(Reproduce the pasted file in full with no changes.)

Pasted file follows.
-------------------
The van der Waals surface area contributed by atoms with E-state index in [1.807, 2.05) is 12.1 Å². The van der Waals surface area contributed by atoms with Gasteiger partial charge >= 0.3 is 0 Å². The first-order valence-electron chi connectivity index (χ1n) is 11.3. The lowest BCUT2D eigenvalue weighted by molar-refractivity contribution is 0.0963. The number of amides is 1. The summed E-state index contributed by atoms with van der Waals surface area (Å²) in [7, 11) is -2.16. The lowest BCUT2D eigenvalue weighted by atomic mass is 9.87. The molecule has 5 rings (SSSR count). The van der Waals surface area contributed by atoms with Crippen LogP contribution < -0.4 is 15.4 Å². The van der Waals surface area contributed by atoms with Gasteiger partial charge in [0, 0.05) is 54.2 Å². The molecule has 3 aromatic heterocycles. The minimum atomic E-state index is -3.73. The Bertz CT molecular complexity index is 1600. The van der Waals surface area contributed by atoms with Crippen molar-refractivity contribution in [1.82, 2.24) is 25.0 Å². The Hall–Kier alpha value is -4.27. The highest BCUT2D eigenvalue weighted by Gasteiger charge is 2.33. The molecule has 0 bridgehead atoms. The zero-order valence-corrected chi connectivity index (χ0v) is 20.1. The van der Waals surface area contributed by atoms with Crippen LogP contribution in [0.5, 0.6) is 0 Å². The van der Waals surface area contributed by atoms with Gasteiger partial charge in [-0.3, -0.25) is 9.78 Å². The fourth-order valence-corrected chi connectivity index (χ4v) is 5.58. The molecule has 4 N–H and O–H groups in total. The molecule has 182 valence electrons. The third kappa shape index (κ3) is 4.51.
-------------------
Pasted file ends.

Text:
The van der Waals surface area contributed by atoms with E-state index in [1.807, 2.05) is 12.1 Å². The van der Waals surface area contributed by atoms with Gasteiger partial charge >= 0.3 is 0 Å². The first-order valence-electron chi connectivity index (χ1n) is 11.3. The lowest BCUT2D eigenvalue weighted by molar-refractivity contribution is 0.0963. The number of amides is 1. The summed E-state index contributed by atoms with van der Waals surface area (Å²) in [7, 11) is -2.16. The lowest BCUT2D eigenvalue weighted by atomic mass is 9.87. The molecule has 5 rings (SSSR count). The van der Waals surface area contributed by atoms with Crippen LogP contribution < -0.4 is 15.4 Å². The van der Waals surface area contributed by atoms with Gasteiger partial charge in [0, 0.05) is 54.2 Å². The molecule has 3 aromatic heterocycles. The minimum atomic E-state index is -3.73. The Bertz CT molecular complexity index is 1600. The van der Waals surface area contributed by atoms with Crippen molar-refractivity contribution in [1.82, 2.24) is 25.0 Å². The Hall–Kier alpha value is -4.27. The highest BCUT2D eigenvalue weighted by Gasteiger charge is 2.33. The molecule has 0 bridgehead atoms. The zero-order valence-corrected chi connectivity index (χ0v) is 20.1. The van der Waals surface area contributed by atoms with Crippen LogP contribution in [0.5, 0.6) is 0 Å². The van der Waals surface area contributed by atoms with Gasteiger partial charge in [-0.3, -0.25) is 9.78 Å². The fourth-order valence-corrected chi connectivity index (χ4v) is 5.58. The molecule has 4 N–H and O–H groups in total. The molecule has 182 valence electrons. The third kappa shape index (κ3) is 4.51.